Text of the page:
Although there might be underlying tones and messages in this letter, it is still significant that he is express is car and compassion for the Pope after so much tension. He expresses that Leo should be beheld in glory and introduces a different perspective to the Reformation by being so gracious. What is very interesting about this letter is that it is so vastly different than previous statements issued by Martin Luther. It is unknown whether or not this is an insincere letter that is meant to cause contradiction to Luther’s movement or it could be a genuine expression of his guilt for his actions and movement. 

This letter can be interpreted as by hypocrisy on Luther’s part but I think that it is evidence of the complexity of individuals. Martin Luther was a deeply religious man and in the Reformation he sought to change aspects of the Catholic Church that he felt were hurting others or unfair. By doing this, he needed to be extreme in some of his teachings and beliefs in order to be heard but it does not mean that he did not have respect for singular identities that made up parts of the Church he disagreed with. 

Luther’s humility in this letter could have also been a ploy to manipulate the Pope and the Catholic Church at the time. Because of the black and white view at the time, Luther was viewed as a heretic and heretics were considered liars. His words were not taken seriously but there is a possibility that by writing this letter he would be able to convince the Church of his loyalty. The letter uses Luther’s passion for religion to create a common bond and reiterate that he is not a heretic.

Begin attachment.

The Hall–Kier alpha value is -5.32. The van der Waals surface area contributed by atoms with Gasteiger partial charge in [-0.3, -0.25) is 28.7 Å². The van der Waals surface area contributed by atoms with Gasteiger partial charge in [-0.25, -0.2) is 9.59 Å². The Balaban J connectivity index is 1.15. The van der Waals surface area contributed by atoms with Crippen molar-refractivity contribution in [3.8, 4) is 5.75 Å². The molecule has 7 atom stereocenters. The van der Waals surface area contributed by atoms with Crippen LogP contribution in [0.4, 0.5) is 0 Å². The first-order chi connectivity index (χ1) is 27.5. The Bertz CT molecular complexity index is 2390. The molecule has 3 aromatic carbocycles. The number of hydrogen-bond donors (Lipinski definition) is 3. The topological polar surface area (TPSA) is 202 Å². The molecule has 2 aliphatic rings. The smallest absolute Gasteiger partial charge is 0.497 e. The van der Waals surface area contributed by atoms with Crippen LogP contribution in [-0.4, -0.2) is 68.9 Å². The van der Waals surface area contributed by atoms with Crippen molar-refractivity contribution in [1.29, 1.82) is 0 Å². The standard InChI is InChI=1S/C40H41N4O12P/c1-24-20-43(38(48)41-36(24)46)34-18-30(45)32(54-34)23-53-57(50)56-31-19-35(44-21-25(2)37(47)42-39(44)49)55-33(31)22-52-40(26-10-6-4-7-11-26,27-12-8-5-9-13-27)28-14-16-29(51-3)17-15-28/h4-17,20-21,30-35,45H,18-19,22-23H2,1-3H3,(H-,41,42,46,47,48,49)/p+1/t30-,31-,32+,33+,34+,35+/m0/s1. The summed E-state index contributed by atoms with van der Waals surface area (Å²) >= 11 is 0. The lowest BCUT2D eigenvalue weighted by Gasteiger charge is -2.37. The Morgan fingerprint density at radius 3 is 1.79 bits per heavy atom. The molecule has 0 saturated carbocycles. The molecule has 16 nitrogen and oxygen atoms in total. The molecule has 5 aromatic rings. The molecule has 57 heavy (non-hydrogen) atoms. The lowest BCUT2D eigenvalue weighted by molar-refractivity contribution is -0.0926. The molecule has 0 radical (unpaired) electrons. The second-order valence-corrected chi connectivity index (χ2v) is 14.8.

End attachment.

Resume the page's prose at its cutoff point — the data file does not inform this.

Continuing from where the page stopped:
By including the statement, “Since then we were bringing about by this disputation nothing but the greater confusion of the cause of Rome”(Luther, 1520) he seeks to unite them in the fact that peace would be a better alternative than the fight that had taken place so for. The authenticity of this document has come into question considering the fact that this letter was such a different sentiment than Martin had previously expressed. Whatever the reason for his humility and revere, this letter was significant in its difference and its expression of peace for both parties to respect each other and reach an agreement. 

References

Martin Luther, Letter From Martin Luther to Pope Leo X, 1520.

Photo By Workshop of Lucas Cranach the Elder — 1./2. The Bridgeman Art Library, Object 2922803. Germanisches Nationalmuseum4. Unknown source5. Cranach Digital Archive, Public Domain

~Citation~

Vincent Triola. Tue, Mar 02, 2021. Letter from Martin Luther to Pope Leo X Retrieved from https://vincenttriola.com/blogs/ten-years-of-academic-writing/letter-from-martin-luther-to-pope-leo-x